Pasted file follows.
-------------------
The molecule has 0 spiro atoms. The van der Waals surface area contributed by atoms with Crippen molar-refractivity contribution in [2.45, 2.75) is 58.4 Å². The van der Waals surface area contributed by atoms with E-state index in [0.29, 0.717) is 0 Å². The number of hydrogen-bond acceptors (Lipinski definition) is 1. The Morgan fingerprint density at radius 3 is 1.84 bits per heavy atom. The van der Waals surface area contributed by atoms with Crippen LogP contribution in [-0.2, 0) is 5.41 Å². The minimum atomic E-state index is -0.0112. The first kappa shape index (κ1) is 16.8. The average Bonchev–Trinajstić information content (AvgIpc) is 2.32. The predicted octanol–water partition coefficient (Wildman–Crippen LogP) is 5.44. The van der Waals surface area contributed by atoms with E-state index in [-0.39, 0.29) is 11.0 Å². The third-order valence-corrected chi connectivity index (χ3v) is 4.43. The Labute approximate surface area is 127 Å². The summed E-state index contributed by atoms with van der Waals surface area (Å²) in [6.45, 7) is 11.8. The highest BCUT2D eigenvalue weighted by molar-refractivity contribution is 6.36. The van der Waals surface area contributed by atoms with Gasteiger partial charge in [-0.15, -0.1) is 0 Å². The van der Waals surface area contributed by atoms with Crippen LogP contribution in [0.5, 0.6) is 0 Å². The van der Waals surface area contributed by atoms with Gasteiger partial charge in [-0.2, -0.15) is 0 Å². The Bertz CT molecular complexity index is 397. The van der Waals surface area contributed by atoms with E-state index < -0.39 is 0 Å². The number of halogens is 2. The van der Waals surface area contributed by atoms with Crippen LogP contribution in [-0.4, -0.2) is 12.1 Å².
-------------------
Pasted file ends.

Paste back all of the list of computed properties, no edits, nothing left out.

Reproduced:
The molecule has 0 spiro atoms. The van der Waals surface area contributed by atoms with Crippen molar-refractivity contribution in [2.45, 2.75) is 58.4 Å². The van der Waals surface area contributed by atoms with E-state index in [0.29, 0.717) is 0 Å². The number of hydrogen-bond acceptors (Lipinski definition) is 1. The Morgan fingerprint density at radius 3 is 1.84 bits per heavy atom. The van der Waals surface area contributed by atoms with Crippen LogP contribution in [-0.2, 0) is 5.41 Å². The minimum atomic E-state index is -0.0112. The first kappa shape index (κ1) is 16.8. The average Bonchev–Trinajstić information content (AvgIpc) is 2.32. The predicted octanol–water partition coefficient (Wildman–Crippen LogP) is 5.44. The van der Waals surface area contributed by atoms with E-state index in [-0.39, 0.29) is 11.0 Å². The third-order valence-corrected chi connectivity index (χ3v) is 4.43. The Labute approximate surface area is 127 Å². The summed E-state index contributed by atoms with van der Waals surface area (Å²) in [6.45, 7) is 11.8. The highest BCUT2D eigenvalue weighted by molar-refractivity contribution is 6.36. The van der Waals surface area contributed by atoms with Gasteiger partial charge in [-0.15, -0.1) is 0 Å². The van der Waals surface area contributed by atoms with Crippen LogP contribution in [0.5, 0.6) is 0 Å². The van der Waals surface area contributed by atoms with Gasteiger partial charge in [-0.2, -0.15) is 0 Å². The Bertz CT molecular complexity index is 397. The van der Waals surface area contributed by atoms with E-state index < -0.39 is 0 Å². The number of halogens is 2. The van der Waals surface area contributed by atoms with Crippen LogP contribution in [-0.4, -0.2) is 12.1 Å².